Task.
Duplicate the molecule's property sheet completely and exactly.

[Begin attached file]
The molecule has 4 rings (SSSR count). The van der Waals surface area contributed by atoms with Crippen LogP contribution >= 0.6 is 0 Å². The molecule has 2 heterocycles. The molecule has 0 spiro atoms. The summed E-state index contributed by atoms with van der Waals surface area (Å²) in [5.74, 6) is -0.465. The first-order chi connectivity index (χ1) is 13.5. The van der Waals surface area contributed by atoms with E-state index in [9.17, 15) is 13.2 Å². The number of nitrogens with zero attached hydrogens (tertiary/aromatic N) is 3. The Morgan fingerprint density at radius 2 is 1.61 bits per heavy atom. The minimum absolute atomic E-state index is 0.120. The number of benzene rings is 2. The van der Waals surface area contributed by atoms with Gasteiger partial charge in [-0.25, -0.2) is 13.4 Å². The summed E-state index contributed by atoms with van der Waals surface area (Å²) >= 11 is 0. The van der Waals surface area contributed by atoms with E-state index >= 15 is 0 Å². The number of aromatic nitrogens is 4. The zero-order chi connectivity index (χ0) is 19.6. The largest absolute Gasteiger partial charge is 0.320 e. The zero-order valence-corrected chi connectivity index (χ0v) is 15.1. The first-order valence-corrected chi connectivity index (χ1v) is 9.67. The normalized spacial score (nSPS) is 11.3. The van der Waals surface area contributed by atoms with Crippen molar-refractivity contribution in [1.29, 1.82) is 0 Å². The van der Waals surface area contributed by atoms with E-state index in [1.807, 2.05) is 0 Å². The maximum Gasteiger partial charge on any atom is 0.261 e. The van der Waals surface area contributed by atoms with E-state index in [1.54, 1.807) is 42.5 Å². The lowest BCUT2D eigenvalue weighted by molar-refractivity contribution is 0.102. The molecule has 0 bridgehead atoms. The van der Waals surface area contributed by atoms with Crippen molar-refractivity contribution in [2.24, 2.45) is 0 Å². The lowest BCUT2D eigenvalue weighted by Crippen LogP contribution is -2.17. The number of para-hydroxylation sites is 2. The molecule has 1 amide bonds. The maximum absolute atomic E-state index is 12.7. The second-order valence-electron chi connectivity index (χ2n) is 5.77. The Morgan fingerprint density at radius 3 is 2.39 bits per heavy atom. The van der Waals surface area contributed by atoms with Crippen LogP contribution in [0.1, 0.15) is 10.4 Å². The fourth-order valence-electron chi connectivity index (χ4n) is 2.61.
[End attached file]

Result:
The molecule has 4 rings (SSSR count). The van der Waals surface area contributed by atoms with Crippen LogP contribution >= 0.6 is 0 Å². The molecule has 2 heterocycles. The molecule has 0 spiro atoms. The summed E-state index contributed by atoms with van der Waals surface area (Å²) in [5.74, 6) is -0.465. The first-order chi connectivity index (χ1) is 13.5. The van der Waals surface area contributed by atoms with E-state index in [9.17, 15) is 13.2 Å². The number of nitrogens with zero attached hydrogens (tertiary/aromatic N) is 3. The Morgan fingerprint density at radius 2 is 1.61 bits per heavy atom. The minimum absolute atomic E-state index is 0.120. The number of benzene rings is 2. The van der Waals surface area contributed by atoms with Gasteiger partial charge in [-0.25, -0.2) is 13.4 Å². The summed E-state index contributed by atoms with van der Waals surface area (Å²) >= 11 is 0. The van der Waals surface area contributed by atoms with E-state index >= 15 is 0 Å². The number of aromatic nitrogens is 4. The zero-order chi connectivity index (χ0) is 19.6. The largest absolute Gasteiger partial charge is 0.320 e. The zero-order valence-corrected chi connectivity index (χ0v) is 15.1. The first-order valence-corrected chi connectivity index (χ1v) is 9.67. The normalized spacial score (nSPS) is 11.3. The van der Waals surface area contributed by atoms with Crippen molar-refractivity contribution in [1.29, 1.82) is 0 Å². The van der Waals surface area contributed by atoms with E-state index in [1.807, 2.05) is 0 Å². The maximum Gasteiger partial charge on any atom is 0.261 e. The van der Waals surface area contributed by atoms with E-state index in [1.54, 1.807) is 42.5 Å². The lowest BCUT2D eigenvalue weighted by molar-refractivity contribution is 0.102. The molecule has 0 bridgehead atoms. The van der Waals surface area contributed by atoms with Crippen molar-refractivity contribution in [2.24, 2.45) is 0 Å². The lowest BCUT2D eigenvalue weighted by Crippen LogP contribution is -2.17. The number of para-hydroxylation sites is 2. The molecule has 1 amide bonds. The maximum absolute atomic E-state index is 12.7. The second-order valence-electron chi connectivity index (χ2n) is 5.77. The Morgan fingerprint density at radius 3 is 2.39 bits per heavy atom. The van der Waals surface area contributed by atoms with Crippen LogP contribution in [0.1, 0.15) is 10.4 Å². The fourth-order valence-electron chi connectivity index (χ4n) is 2.61.